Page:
Hooray for statistically significant differences with the other team (big box):
Defensively, it does get any better than that, practically speaking--although Minnesota was actually in the realm of decent on third-down coversions (5-14) or their numbers would have been even uglier. Only 4 of Minnesota's 49 plays from scrimmage went for 10 or more yards, while 11 plays resulted in negative yardage or a turnover. The MSU defense posted a disruption percentage of 32.7%, even with zero QB hurries scored (on either side of the ball).
Le'Veon Bell and the rushing game was obviously the story on offense. This was only the third game this season in which MSU has been over four a half yards per rushing attempt (6.3 vs. Eastern, 5.5 vs. Nebraska). MSU ran early, ran often, and ran the defense ragged.
The passing game was, on the other hand, putrid. More on that after this special interlude: Yay for the return game finally make a difference-making play. Can we retroactively apply to it a different game, though?
Back to the passing game. Super depressing chart:
Things have been in decline ever since I said Hello! to Andrew Maxwell's arm. The last few games have been particularly bad. Maxwell's completion percentage has been below 50% in each of the last three games--playing against defenses that aren't exactly powerhouses--and has thrown 4 interceptions in the last two games, after throwing just 3 in the previous nine. The shoulder thing gets him a half a pass on Saturday, but this has been a season of decline rather than improvement for the first-year starter.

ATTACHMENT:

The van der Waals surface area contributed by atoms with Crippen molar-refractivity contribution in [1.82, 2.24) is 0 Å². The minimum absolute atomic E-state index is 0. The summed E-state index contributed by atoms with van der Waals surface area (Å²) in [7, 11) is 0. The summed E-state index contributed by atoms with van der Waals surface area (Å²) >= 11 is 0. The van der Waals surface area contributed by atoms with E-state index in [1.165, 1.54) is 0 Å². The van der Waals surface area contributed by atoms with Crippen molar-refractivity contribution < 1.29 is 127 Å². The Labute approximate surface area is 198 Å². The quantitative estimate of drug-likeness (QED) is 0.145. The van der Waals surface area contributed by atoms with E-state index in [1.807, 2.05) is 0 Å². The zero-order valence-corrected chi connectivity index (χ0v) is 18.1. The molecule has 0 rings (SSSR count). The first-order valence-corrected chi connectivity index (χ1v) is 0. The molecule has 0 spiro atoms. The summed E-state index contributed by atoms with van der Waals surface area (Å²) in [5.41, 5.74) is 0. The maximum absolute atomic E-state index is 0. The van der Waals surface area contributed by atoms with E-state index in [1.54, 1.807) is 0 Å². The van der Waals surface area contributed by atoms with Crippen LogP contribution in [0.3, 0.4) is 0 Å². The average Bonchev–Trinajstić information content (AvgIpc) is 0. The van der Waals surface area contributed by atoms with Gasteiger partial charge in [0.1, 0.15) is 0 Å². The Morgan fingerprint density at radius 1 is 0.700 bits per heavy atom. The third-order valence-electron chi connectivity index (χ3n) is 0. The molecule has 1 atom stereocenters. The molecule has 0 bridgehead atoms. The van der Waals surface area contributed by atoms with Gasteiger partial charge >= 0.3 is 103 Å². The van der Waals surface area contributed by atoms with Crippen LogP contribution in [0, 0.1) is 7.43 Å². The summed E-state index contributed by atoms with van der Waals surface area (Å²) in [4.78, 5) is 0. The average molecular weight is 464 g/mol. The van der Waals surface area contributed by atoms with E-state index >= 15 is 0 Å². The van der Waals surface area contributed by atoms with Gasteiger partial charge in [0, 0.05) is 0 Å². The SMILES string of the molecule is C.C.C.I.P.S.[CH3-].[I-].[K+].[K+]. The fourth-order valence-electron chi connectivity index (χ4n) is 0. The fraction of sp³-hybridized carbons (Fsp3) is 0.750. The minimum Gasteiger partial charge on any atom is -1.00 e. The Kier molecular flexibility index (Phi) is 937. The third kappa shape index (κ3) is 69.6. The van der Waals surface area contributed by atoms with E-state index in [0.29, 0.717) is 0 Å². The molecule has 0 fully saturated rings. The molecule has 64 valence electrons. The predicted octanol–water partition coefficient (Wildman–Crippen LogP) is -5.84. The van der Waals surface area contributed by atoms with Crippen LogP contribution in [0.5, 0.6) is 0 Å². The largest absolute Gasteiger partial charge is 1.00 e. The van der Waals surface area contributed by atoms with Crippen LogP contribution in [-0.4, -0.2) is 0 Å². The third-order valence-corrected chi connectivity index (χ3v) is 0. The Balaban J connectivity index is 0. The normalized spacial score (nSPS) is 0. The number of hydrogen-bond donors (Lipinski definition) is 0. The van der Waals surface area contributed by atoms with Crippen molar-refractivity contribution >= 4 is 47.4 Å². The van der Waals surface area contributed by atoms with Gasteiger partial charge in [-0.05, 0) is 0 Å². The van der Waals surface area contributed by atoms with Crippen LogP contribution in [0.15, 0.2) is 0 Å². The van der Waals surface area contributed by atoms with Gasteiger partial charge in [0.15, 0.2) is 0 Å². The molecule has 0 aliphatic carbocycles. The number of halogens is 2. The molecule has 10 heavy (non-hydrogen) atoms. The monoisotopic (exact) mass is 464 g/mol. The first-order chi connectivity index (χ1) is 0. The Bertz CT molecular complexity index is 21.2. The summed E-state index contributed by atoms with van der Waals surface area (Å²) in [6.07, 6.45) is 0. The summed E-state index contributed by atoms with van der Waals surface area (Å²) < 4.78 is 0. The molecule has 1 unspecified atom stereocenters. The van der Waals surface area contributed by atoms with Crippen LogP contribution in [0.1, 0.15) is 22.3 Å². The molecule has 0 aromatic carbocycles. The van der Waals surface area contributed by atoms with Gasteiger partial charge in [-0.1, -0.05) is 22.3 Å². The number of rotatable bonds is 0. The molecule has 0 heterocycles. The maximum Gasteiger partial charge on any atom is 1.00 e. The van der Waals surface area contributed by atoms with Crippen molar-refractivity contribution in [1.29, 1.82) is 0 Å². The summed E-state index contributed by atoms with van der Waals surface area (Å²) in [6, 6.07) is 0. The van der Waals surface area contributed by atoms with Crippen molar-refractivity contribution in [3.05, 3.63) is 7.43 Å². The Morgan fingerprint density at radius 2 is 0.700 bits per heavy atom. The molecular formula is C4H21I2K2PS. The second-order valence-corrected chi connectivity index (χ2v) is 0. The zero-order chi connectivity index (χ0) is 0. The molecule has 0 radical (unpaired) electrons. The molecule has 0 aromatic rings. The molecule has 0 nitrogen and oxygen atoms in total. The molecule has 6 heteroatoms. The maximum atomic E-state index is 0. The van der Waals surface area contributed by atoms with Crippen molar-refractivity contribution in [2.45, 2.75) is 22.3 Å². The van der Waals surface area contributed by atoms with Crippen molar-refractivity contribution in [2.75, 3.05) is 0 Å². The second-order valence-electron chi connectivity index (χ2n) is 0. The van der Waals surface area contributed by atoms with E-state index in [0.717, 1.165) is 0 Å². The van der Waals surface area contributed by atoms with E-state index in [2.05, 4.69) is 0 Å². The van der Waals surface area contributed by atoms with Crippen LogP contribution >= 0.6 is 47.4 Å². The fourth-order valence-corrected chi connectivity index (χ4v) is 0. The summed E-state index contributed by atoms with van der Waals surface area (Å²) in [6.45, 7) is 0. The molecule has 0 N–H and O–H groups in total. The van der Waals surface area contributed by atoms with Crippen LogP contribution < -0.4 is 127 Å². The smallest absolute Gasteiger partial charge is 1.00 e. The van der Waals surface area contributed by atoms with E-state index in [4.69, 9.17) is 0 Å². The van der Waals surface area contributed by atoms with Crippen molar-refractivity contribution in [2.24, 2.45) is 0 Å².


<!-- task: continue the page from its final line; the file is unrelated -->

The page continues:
The receiving threats have improved at least incrementally--both in quantity and quality--as the season has gone along, but it hasn't shown up in the numbers. Some of this still rests with the offensive line. As often as not, Maxwell doesn't appear (to my just-a-caveman eyes, at least) to have time to get through more than his first read. Still, there isn't anything in the numbers that doesn't suggest everything about the passing game needs to be re-evaluated--including potentially opening up the QB job to a spring competition.
Another chart, because charts are free. The defensive version:
The rush defense was up and down. Oddly, the downs (i.e., offensive ups) came against teams with running QBs--which MSU had excelled against the last couple years. I'll leave it to the Xs-and-Os guys to figure that one out. The pass defense was pretty darn solid all season, excepting the Ohio State game. Sacks were way down (16 in 12 games, vs. 45 in 14 games last season), but that never seem to come back to haunt the team, at least on a full-game basis.
Stuff I was right about. Who has two thumbs and predicted Ohio State would have the best record in the league? This guy. Also, this:
ON THAT NOTE EVERYONE NEEDS TO STOP PICKING MSU TO GO TO THE ROSE BOWL. WE'VE GOT FEWER QUESTION MARKS THAN OTHER CONTENDERS BUT THEY'RE BIG QUESTION MARKS AND IT MAKES ME NERVOUS AND I DON'T LIKE IT SO STOP IT.
When I use ALL CAPS, it means I'm serious, folks.
Stuff I was wrong about. Everything else in that post. I think a complete reversal of my predicted standings would have been closer to the final standings
Also, freaking out about Le'Veon Bell's workload was the wrong thing to freak out about. Bell has finished the regular season with 37 more rushing attempts than any other player in the country (39 more than Montee Ball). Obviously, he still looked pretty effective on Saturday. I never put that stuff in ALL CAPS, though, so we won't count it against me.
On to that weird part of the year where I forget football season still exists for a month until the afternoon before the bowl game. I continue to maintain that the closest historical equivalent to college football bowl games are the old baseball barnstorming tours.